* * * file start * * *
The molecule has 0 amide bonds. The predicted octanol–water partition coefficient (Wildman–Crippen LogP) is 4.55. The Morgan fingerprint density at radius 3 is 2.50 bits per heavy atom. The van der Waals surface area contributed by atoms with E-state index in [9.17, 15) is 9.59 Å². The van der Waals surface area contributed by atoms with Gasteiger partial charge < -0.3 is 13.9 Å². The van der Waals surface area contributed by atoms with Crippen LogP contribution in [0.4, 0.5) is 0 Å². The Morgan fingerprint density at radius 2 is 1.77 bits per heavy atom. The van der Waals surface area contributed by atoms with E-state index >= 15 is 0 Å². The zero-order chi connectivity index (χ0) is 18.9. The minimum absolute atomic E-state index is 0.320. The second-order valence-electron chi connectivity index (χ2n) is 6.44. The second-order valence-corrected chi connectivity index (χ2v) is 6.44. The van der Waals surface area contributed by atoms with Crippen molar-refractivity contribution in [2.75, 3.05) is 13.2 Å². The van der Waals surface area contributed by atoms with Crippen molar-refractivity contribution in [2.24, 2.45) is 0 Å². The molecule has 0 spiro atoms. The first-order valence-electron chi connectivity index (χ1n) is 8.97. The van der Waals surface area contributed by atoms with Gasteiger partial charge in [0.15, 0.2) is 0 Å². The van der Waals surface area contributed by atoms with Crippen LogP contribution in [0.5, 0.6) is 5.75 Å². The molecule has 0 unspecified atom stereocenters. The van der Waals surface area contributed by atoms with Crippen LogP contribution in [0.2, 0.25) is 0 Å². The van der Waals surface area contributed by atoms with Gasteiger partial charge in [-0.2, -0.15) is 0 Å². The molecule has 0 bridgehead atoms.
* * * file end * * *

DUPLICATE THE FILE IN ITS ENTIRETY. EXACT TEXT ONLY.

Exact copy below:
The molecule has 0 amide bonds. The predicted octanol–water partition coefficient (Wildman–Crippen LogP) is 4.55. The Morgan fingerprint density at radius 3 is 2.50 bits per heavy atom. The van der Waals surface area contributed by atoms with E-state index in [9.17, 15) is 9.59 Å². The van der Waals surface area contributed by atoms with Gasteiger partial charge < -0.3 is 13.9 Å². The van der Waals surface area contributed by atoms with Crippen LogP contribution in [0.4, 0.5) is 0 Å². The Morgan fingerprint density at radius 2 is 1.77 bits per heavy atom. The van der Waals surface area contributed by atoms with E-state index >= 15 is 0 Å². The zero-order chi connectivity index (χ0) is 18.9. The minimum absolute atomic E-state index is 0.320. The second-order valence-electron chi connectivity index (χ2n) is 6.44. The second-order valence-corrected chi connectivity index (χ2v) is 6.44. The van der Waals surface area contributed by atoms with Crippen molar-refractivity contribution in [2.75, 3.05) is 13.2 Å². The van der Waals surface area contributed by atoms with Crippen molar-refractivity contribution in [2.24, 2.45) is 0 Å². The molecule has 0 spiro atoms. The first-order valence-electron chi connectivity index (χ1n) is 8.97. The van der Waals surface area contributed by atoms with Gasteiger partial charge in [0.15, 0.2) is 0 Å². The van der Waals surface area contributed by atoms with Crippen LogP contribution in [0.5, 0.6) is 5.75 Å². The molecule has 0 unspecified atom stereocenters. The van der Waals surface area contributed by atoms with Crippen LogP contribution in [0.2, 0.25) is 0 Å². The van der Waals surface area contributed by atoms with Gasteiger partial charge in [-0.2, -0.15) is 0 Å². The molecule has 0 bridgehead atoms.